New $10,000 visa scam to get into Australia
Maritime crew visas are being used to smuggle people into Australia with would-be asylum seekers posing as workers on board cargo ships.
So rife is the suspected rorting of the Subclass 988 Maritime Crew visa, Australian authorities have issued warnings scammers were trying to impersonate the Home Affairs website.
News Corp Australia can reveal people smugglers as well as international crime syndicates are charging up to $10,000 for the visas.
Maritime crew visas can be obtained online from outside the country and they allow holders to enter and leave Australia multiple times over a three-year period - if they arrive by sea on a non-military ship such as cargo, luxury or cruise ship. It is also for the partner or dependent child of a foreign crew member travelling with them.
In the past financial year Home Affairs issued 347,744 Maritime Crew as well as transit visas.
It cancelled 103 Maritime Crew visas over the past three years it suspected of being fraudulent.
Home Affairs has already posted a warning on LinkedIn acknowledging scammers are trying to impersonate the Homes Affairs website by copying it.
But the scam is not just concentrating on the Middle East, there are unscrupulous agents and crime gangs in the Philippines, Bangladesh, India, and Sri Lanka selling the visas to vulnerable people desperate to reach Australia.
They are known to be charging people large sums of money to arrange an employment contract and visa for employment on maritime vessels travelling to or working in Australia.
Some of the crew visas are automatically granted online and the agents are luring people by showing them what appears to be valid visas on the departmental website.
However, if it is discovered the visas are obtained based on fraudulent claims they are cancelled. Maritime crew visas do not allow the holder to fly into Australia.
But it is the visas from the Middle East that have raised serious concerns that places on ships are being arranged so people can enter Australia and make claims for another visa or asylum or just disappear.
News Corp has seen visas obtained for a 22-year-old Syrian woman and a Lebanese man believed to be arranged by a Beirut operator who sources say is linked to the militant arm of the Lebanese group Hezbollah.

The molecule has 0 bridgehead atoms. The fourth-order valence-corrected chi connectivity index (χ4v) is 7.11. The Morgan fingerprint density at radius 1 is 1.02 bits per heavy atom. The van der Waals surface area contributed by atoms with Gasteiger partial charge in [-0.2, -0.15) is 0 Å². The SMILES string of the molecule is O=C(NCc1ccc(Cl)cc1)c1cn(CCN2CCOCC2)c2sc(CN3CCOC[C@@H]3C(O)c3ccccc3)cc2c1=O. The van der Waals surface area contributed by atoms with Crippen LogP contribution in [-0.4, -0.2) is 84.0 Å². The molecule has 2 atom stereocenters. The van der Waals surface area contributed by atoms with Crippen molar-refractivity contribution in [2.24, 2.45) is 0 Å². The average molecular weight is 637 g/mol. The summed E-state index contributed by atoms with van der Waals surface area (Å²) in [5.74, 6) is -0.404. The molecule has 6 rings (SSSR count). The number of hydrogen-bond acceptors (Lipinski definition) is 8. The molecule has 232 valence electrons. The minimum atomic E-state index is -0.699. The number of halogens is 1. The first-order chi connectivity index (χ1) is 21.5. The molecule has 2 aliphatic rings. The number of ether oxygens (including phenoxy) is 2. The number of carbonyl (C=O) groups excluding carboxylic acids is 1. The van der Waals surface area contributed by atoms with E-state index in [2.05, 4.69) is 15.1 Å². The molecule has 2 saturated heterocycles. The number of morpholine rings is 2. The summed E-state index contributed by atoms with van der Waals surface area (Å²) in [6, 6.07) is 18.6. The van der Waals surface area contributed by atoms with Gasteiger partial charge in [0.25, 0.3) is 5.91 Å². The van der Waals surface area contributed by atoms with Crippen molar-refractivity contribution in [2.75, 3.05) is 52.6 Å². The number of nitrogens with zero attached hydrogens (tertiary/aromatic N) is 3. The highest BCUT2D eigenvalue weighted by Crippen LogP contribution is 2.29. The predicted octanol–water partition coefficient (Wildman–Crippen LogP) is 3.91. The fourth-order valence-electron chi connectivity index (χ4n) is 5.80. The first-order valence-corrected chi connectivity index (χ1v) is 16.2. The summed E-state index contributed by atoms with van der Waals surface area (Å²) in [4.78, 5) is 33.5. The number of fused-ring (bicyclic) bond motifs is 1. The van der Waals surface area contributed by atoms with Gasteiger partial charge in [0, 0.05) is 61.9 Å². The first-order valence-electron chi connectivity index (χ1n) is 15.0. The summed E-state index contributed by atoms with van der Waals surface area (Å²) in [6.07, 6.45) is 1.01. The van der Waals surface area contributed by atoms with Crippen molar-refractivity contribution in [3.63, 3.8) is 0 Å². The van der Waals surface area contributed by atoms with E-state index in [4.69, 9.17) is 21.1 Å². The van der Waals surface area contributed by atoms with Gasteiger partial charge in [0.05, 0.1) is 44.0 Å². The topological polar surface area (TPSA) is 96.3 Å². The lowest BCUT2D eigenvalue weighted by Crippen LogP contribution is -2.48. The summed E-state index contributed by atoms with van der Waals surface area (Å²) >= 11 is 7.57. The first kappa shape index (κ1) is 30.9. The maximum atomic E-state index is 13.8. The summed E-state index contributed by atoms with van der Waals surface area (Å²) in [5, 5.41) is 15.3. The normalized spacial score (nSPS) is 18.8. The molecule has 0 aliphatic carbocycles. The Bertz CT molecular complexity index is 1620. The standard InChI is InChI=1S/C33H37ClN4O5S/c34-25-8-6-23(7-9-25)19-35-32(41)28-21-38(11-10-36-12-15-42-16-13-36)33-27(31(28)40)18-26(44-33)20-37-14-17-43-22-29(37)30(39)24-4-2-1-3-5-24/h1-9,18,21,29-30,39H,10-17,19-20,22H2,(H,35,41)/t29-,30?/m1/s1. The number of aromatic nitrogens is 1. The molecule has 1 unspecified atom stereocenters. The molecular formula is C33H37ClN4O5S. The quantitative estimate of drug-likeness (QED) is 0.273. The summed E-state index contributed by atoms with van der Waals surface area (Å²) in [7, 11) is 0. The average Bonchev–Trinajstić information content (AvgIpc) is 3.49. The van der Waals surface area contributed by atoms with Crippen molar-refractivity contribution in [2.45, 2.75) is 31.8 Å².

Sources revealed the Lebanese man has been told he will be placed as a crew member on a cargo ship and when he arrives in Australia, he should disembark and apply for a residency visa.
The visa acceptance letter for the Syrian woman sparked concerns the Department of Home Affairs website, where the visa applications are made, might have been compromised.
Almost 40 people from Syria and Lebanon are understood to have applied for Maritime Crew visas in the past two years.
Specialist immigration lawyer Anne O'Donoghue from Immigration Solutions said it is "a big concern that the documents look so legitimate."
"People may be lulled into thinking they are plausible," Ms O'Donoghue said.
The revelations come as News Corp last week revealed government department websites including Homes Affairs are at risk of being commandeered by criminals because they have failed to adopt their own security protocols.
Twelve of 14 federal government departments were discovered not blocking domain spoofing emails, leaving them vulnerable to be mimicked by criminals trying to trick people into giving up vital identity details.
This is despite the Federal Government's own cyber security domain guidance issued four years ago.
Adelaide woman and business coach Priya Jaganathan made a YouTube video warning about the scam after her Sri Lanka-based brother applied for one of the visas only to later learn he was dudded.
Home Affairs has also put out warnings through Australian embassies that unscrupulous agents are luring gullible clients by showing them what appears to be valid visas on the departmental website.
Originally published as New $10,000 visa scam to get into Australia